It's a commendable resolution that the state's Department of Culture has taken
to dedicate the last four days of every month, i.e. the 27th to the 30th, to the
performing arts, especially to bringing to the fore the not-so-famous/popular
artists of the state. This will be an excellent boost to artists who were finding
hardly any patronage. These programs at the Ravindra Bharathi will highlight folk,
classical and theater arts in a series. The very first venture was a great success,
and saw many chief guests and audiences appreciating the effort, as artists from
different regions of Andhra flocked with much enthusiasm.
Day 1, 27th Oct
The festival commenced on the 27th with light music - 'Lalitha Sangeetam' - staged
by Gangadhar from Chittoor and M.Govinda Swamy. And the music was indeed light,
fleeting and euphoric, and striking a chord of the rural landscape, of temple
bells, riverbeds and simple celebrations.
An invigorating "Veera Natyam" from the East Godavari district was staged by Vellaralapally
Chinta Nageswara Rao. This dance is one of the oldest art forms of Andhra, and
was practiced by the Veera Shaivaites who would dance in a frenzied manner to
invigorate the soldiers to fight against the enemy in a ruthless manner before
entering the battlefield. The dance form derived from the Rudra Tandava of the
Lord Shiva, and has hardly any performers left now. The few practicing artists
need great encouragement lest it should die soon.
Then followed a mono-rhythmic folk dance, "Tappetadugulu", which gradually seemed
to draw the audience into its recurring and entrancing tempo. Here a group of
folk artists wearing small dhotis and bells round their upper arms, thighs and
ankles dance in circles playing a rustic percussion. Sanyasi Rao and group from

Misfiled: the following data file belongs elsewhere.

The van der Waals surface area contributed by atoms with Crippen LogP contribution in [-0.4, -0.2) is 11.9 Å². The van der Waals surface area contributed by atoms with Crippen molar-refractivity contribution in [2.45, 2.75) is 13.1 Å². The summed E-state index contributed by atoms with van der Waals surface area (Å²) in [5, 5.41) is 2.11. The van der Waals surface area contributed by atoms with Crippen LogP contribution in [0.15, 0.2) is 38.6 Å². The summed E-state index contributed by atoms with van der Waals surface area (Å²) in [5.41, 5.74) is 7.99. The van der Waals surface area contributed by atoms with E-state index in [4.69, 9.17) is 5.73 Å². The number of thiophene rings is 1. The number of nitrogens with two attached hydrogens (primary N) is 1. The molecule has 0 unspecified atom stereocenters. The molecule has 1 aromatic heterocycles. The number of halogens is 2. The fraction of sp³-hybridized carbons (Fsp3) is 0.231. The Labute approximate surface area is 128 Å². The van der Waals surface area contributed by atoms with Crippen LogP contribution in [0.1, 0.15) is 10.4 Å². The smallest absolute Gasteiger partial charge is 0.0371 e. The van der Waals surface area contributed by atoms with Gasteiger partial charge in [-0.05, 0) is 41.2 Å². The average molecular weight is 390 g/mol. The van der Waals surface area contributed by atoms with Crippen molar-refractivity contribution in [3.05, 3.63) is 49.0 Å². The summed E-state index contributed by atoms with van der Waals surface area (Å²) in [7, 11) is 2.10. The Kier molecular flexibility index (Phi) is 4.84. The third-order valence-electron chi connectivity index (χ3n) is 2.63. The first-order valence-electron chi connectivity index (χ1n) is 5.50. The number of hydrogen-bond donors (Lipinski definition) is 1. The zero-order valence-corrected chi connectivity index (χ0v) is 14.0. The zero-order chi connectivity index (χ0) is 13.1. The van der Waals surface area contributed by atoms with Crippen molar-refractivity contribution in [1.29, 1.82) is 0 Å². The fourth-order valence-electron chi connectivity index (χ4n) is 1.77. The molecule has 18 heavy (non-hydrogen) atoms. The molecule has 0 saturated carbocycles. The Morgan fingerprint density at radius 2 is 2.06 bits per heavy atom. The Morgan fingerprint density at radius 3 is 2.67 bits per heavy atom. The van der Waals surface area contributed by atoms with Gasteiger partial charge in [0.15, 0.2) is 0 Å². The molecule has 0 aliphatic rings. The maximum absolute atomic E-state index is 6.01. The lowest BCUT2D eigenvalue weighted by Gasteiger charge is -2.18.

Kilampudi staged this dance.
After these brief throbbing dances, Harikatha Bhagavatar Veeraghandham Venkata
Subha Rao staged a noble and traditional solo narrative performance. The maestro
choose to render the powerful and poetic tale of 'Maha Kavi Kalidasa'. The narrative
was embellished with Kalidasa's immortal poetry, apart from drawing on his life
Day 2, 28th Oct
Declaring pensions for aged artists from November 1st onwards, the second evening's
program on the 28th saw the chief guests, including Dr. C.Narayana Reddy and Boyana
Venkateswara Rao, Director, Cultural Department, debating having the Nandi Awards
in the field of classical dance too. The awards are currently given only for theater,
and dance has never been included. All those present agreed that dance, being
an element of theater, should come within the brackets of the Nandi Awards.
Kuchipudi dancer M Venkateswara Rao's disciples performed a brief recital in the
evening, with numbers like "Marakata Mani Maya Chela", set in the mode of Tarangam,
an expressional Annamacharya Keertana titled "Allaralu Kuriyaga", and a swift
Hindola Tillana. Vocalist Srivalli Sarma and a group of orchestra supported the
dancers from the wings.
Another young dancer, N V Kanaka Durga, followed with her Bharatanatyam recital
comprising numbers like 'Mahisasura Mardhini', 'Vinayaka Kutam' and also some
Annamacharya Keertanas. Basically a Kuchipudi dancer, Kanaka Durga could not perform
the pure and strict Bharatanatyam, and badly mixed up the both forms. Nirmala
Prabhakar and Sarada Bhaskar supported the artist on nattuvangam and vocal.
Day 3, 30th Oct
29th was the grand finale of the month-end programs, and they concluded
with a lot of talk on the theater activity in the state. Directed by Senagala
Kabir Das and scripted by Uma Maheswari Rao, the play titled "Baboi Pamu" was
humorous, and saw the actors thoroughly elated in enacting the comical roles.
Yet another play directed and scripted by K G Ram Prasad, titled "Dharmo Rakshati
Rakshaha", had a comtemplative theme having to do with an individual's culture